Kaguya-sama: Love is War Season 2
by Amy McNulty,
How would you rate episode 3 of
Kaguya-sama: Love is War Season 2 ?
Community score: 4.7
This week's first segment finds the gang having a moon-viewing party at the behest of the astronomy-obsessed Miyūki. After providing a distraction for Chika and Ishigami, Kaguya is able to enjoy some alone time with Miyūki and attempts to initiate a number of romantic interactions. However, Miyūki, whose mind is completely focused on the stars, effortlessly remains one step ahead of Kaguya at every turn. For example, he loans her his jacket before she has a chance to ask for it and sips tea out of a cup she just used without a second thought. Miyūki later deals Kaguya an inadvertent deathblow by waxing poetic about Princess Kaguya and sharing his thoughts on the folktale's tragic ending. Unable to withstand his charm any longer, Kaguya points out how mortifying his words and actions have been, causing him to become hopelessly embarrassed.
In addition to giving us some tender moments between Kaguya and Miyūki, this segment provides an interesting twist on the usual formula. With Kaguya being the only party interested in playing the duo's usual game, all of Miyūki's deflections come off as entirely innocent. It's rare for either party to score a victory over the other without even trying, and as Miyūki proves, the secret to coming out on top is simply to take yourself out of the game. When he's fully immersed in his hobby and completely unconcerned with tripping Kaguya up, Miyūki comes across as genuinely charming, and his true nature shines through. His embarrassment after the fact is a great callback to the end of the previous season.
This story also serves as a perfect demonstration of how the war between Kaguya and Miyūki constantly turns expectations on their head. Kaguya keeps thinking of the perfect way to get Miyūki flustered, yet Miyūki, smooth as butter, acts like a Casanova before she has time to set her plan in motion, ruffling Kaguya's feathers at every turn. However, at the very end, Kaguya completely loses it and makes Miyūki aware of all the embarrassment he's caused them both, thereby handing her the victory.
The final two segments deal with the dissolution of the 67th student council. With the schoolyear coming to an end, the gang has to grapple with the prospect of no longer interacting with one another on a daily basis. Although everyone approaches this with an air of sadness, Kaguya takes it particularly hard. Since she and Miyūki are in different classes, they're unlikely to see each other very often, and seeing as both parties have yet to confess their feelings, the end of the student council may spell the end of their relationship. Despite trying to appear unaffected, the idea of losing Miyūki ultimately causes Kaguya to “selfishly” request that he make another run for student council president—a request he responds to by revealing that he's already filled out the paperwork.
Since the season's only just begun, few viewers are likely to believe that this is truly end of the student council, but the bittersweet mood and general air of sadness help sell the idea that the gang's time together is coming to a close. Even Ishigami, who lives in abject terror of Kaguya, isn't particularly happy about the prospect of bidding adieu to his student council cohorts and seems genuinely saddened upon hearing about the all the misadventures for which he was absent. Drifting away from friends is an inescapable part of growing up, and this portion of the episode is likely to resonate with anyone who's parted ways with classmates who played an important role in their adolescence. Even though the status quo will more than likely be restored in the coming weeks, the group's family restaurant afterparty truly feels like the end of an era, and the anxiety each character experiences is palpable.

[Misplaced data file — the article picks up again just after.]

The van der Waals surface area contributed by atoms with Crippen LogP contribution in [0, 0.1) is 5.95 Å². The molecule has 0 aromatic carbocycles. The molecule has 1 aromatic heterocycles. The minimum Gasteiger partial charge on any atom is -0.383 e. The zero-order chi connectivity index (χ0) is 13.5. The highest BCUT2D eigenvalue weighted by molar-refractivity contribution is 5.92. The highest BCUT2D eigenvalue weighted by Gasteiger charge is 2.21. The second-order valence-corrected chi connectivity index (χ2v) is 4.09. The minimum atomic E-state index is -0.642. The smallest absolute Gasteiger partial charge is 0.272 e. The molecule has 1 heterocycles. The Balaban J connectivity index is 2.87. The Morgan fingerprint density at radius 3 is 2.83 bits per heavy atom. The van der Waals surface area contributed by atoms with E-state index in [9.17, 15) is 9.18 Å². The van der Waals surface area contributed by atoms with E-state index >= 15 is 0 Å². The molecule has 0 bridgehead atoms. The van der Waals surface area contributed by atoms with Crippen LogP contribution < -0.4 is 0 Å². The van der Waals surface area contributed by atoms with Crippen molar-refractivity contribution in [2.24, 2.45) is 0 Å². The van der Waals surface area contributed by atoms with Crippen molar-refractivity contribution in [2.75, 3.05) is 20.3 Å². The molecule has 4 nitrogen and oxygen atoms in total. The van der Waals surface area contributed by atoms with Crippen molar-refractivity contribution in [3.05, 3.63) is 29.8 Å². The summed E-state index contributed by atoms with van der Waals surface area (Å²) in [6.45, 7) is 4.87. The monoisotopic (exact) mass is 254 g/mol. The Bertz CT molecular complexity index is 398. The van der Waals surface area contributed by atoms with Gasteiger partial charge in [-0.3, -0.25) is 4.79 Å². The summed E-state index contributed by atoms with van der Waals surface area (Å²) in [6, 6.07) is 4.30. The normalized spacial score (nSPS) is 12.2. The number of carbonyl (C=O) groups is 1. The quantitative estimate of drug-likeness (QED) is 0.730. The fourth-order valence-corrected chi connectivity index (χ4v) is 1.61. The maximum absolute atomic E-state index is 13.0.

Of course, this isn't to say the final two-thirds of the episode are short on laughs. Kaguya trying to decide how she should address Miyūki now that “President” is no longer applicable (as Chika and Ishigami instantly start calling him by overly-familiar nicknames) is a particularly cute bit. When Kaguya imagines a reformed student council—with Kashiwagi replacing Chika as secretary—Chika looms in the background in a funny nod to Kaguya's yo-yoing opinion of the girl. Miyūki planning to whip out the completed paperwork form should Kaguya ask him to run for president again—and revealing he wouldn't have actually turned it in otherwise—is so perfectly him. He'll do anything it takes to emerge as the victor, even if it means going against his best interests.
With the end of the episode teasing the arrival of a new character (one who appears in the opening and ending, no less), next Saturday can't come quickly enough. The dynamic between the student council is already well-balanced, with Chika and Ishigami now feeling as important to the comedy as the central duo, and it will be interesting to see what a potential addition to the main cast brings to the table.
Amy is an author who has loved anime for over two decades.
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